GALION — An unannounced drug dog search was conducted Wednesday at Galion High School and Galion Middle School.
The outcome was exactly what school administrators wanted to see.
No illegal contraband was found by the searches in either building.
“I could not be happier with how this was executed or with the results,” School Resource Officer Ralph Burwell said. “This was my first time organizing a search, and everything went just as I had hoped.”
“The staff of Galion City Schools is committed to keeping our schools a drug-free environment,” he said.
Multiple agencies assisted with the operation. Six K-9 units from the Ohio Highway Patrol, Bucyrus Police Department, Crawford County Sheriff’s Office and Delaware County Sheriff’s Office participated.
The search was conducted during a time when students were in the the gym for an assembly in which officers spoke to the kids about drug use, tits lingering affects and possible consequences. By removing students from the classrooms and hallways during the search, the K-9 units were able to perform their jobs without distractions to ensure as much accuracy as possible.
While the dogs did “hit” on some lockers in each building, further searching by officers showed nothing illegal inside. The areas involved in the search including lockers, classrooms, vehicles and locker rooms.
“These sweeps were conducted to ensure a safe campus environment for students, staff members and the community,” said Galion City Schools superintendent Jim Grubbs. “I appreciate Officer Burwell organizing today’s searches and want to thank the officers from the Galion and Bucyrus police departments, as well as troopers from the Ohio Highway Patrol, for assisting with the searches.”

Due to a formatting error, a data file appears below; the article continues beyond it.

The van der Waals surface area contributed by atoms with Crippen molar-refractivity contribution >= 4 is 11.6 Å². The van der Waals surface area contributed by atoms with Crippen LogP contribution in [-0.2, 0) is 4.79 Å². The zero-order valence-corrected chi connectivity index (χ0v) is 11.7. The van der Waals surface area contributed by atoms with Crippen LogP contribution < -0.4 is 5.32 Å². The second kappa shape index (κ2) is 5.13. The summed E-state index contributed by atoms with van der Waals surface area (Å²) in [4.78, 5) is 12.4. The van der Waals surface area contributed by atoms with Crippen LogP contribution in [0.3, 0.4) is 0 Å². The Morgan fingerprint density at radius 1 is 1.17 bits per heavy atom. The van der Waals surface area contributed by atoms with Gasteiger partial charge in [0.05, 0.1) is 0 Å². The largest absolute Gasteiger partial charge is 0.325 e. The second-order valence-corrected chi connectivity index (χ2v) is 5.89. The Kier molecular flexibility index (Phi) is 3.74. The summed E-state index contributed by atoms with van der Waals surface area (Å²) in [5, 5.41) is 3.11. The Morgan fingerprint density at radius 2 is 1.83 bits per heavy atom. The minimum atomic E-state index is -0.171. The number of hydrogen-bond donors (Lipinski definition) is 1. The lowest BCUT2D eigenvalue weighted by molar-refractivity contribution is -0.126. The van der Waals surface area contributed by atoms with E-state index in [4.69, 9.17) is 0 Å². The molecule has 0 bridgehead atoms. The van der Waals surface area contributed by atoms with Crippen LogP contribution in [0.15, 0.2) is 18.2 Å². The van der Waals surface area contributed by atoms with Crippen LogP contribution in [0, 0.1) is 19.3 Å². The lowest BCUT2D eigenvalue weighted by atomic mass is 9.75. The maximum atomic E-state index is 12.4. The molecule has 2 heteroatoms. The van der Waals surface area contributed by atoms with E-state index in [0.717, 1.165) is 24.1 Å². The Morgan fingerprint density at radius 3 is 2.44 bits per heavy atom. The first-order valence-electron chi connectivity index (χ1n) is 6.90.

Ohio State Highway Patrol Trooper Mark McLaughlin talked to high school students, while Crawford County Sheriff’s Deputy and DARE officer Chris Martin spoke at the middle school. The officers enlisted student volunteers at each assembly to wear goggles that were designed to simulate the affects of being under the influence of drugs and alcohol.
At the conclusion of the high school assembly, numerous students asked questions about the dogs involved in drug searches and the training that goes with their work.
Trooper Shane Morrow explained the training process and tools involved.
“The dogs come to us already trained,” Morrow said. “Once they are matched with an officer, both go through training together to establish the relationship. My dog lives with my family and knows the difference between work and relaxing at home. My children play on the floor with her and she is a part of our family life.”